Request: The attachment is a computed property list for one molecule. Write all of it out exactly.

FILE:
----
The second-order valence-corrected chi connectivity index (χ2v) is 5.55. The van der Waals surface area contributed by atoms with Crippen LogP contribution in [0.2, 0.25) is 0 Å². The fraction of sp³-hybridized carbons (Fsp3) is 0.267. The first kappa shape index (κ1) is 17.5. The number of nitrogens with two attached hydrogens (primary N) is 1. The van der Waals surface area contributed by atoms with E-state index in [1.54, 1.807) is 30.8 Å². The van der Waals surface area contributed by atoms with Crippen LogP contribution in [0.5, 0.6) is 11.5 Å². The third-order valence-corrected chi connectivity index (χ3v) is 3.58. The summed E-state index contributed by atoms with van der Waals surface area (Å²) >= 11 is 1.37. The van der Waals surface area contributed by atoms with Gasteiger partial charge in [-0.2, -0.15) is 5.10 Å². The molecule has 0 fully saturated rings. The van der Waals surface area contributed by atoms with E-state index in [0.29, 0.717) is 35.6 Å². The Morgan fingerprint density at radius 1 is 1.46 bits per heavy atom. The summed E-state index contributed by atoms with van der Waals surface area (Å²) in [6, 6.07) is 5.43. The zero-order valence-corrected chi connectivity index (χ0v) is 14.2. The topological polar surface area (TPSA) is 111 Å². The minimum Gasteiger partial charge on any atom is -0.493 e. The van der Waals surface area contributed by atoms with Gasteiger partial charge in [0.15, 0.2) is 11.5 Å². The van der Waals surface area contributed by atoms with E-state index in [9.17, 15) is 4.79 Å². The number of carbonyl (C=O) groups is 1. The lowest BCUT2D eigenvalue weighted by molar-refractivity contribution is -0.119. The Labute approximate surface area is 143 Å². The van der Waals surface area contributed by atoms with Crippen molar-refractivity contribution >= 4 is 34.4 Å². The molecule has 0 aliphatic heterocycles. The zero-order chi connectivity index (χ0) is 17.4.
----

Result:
The second-order valence-corrected chi connectivity index (χ2v) is 5.55. The van der Waals surface area contributed by atoms with Crippen LogP contribution in [0.2, 0.25) is 0 Å². The fraction of sp³-hybridized carbons (Fsp3) is 0.267. The first kappa shape index (κ1) is 17.5. The number of nitrogens with two attached hydrogens (primary N) is 1. The van der Waals surface area contributed by atoms with E-state index in [1.54, 1.807) is 30.8 Å². The van der Waals surface area contributed by atoms with Crippen LogP contribution in [0.5, 0.6) is 11.5 Å². The third-order valence-corrected chi connectivity index (χ3v) is 3.58. The summed E-state index contributed by atoms with van der Waals surface area (Å²) >= 11 is 1.37. The van der Waals surface area contributed by atoms with Gasteiger partial charge in [-0.2, -0.15) is 5.10 Å². The molecule has 0 fully saturated rings. The van der Waals surface area contributed by atoms with E-state index in [0.29, 0.717) is 35.6 Å². The Morgan fingerprint density at radius 1 is 1.46 bits per heavy atom. The summed E-state index contributed by atoms with van der Waals surface area (Å²) in [6, 6.07) is 5.43. The zero-order valence-corrected chi connectivity index (χ0v) is 14.2. The topological polar surface area (TPSA) is 111 Å². The minimum Gasteiger partial charge on any atom is -0.493 e. The van der Waals surface area contributed by atoms with Gasteiger partial charge in [0.15, 0.2) is 11.5 Å². The van der Waals surface area contributed by atoms with E-state index in [9.17, 15) is 4.79 Å². The number of carbonyl (C=O) groups is 1. The lowest BCUT2D eigenvalue weighted by molar-refractivity contribution is -0.119. The Labute approximate surface area is 143 Å². The van der Waals surface area contributed by atoms with Crippen molar-refractivity contribution >= 4 is 34.4 Å². The molecule has 0 aliphatic heterocycles. The zero-order chi connectivity index (χ0) is 17.4.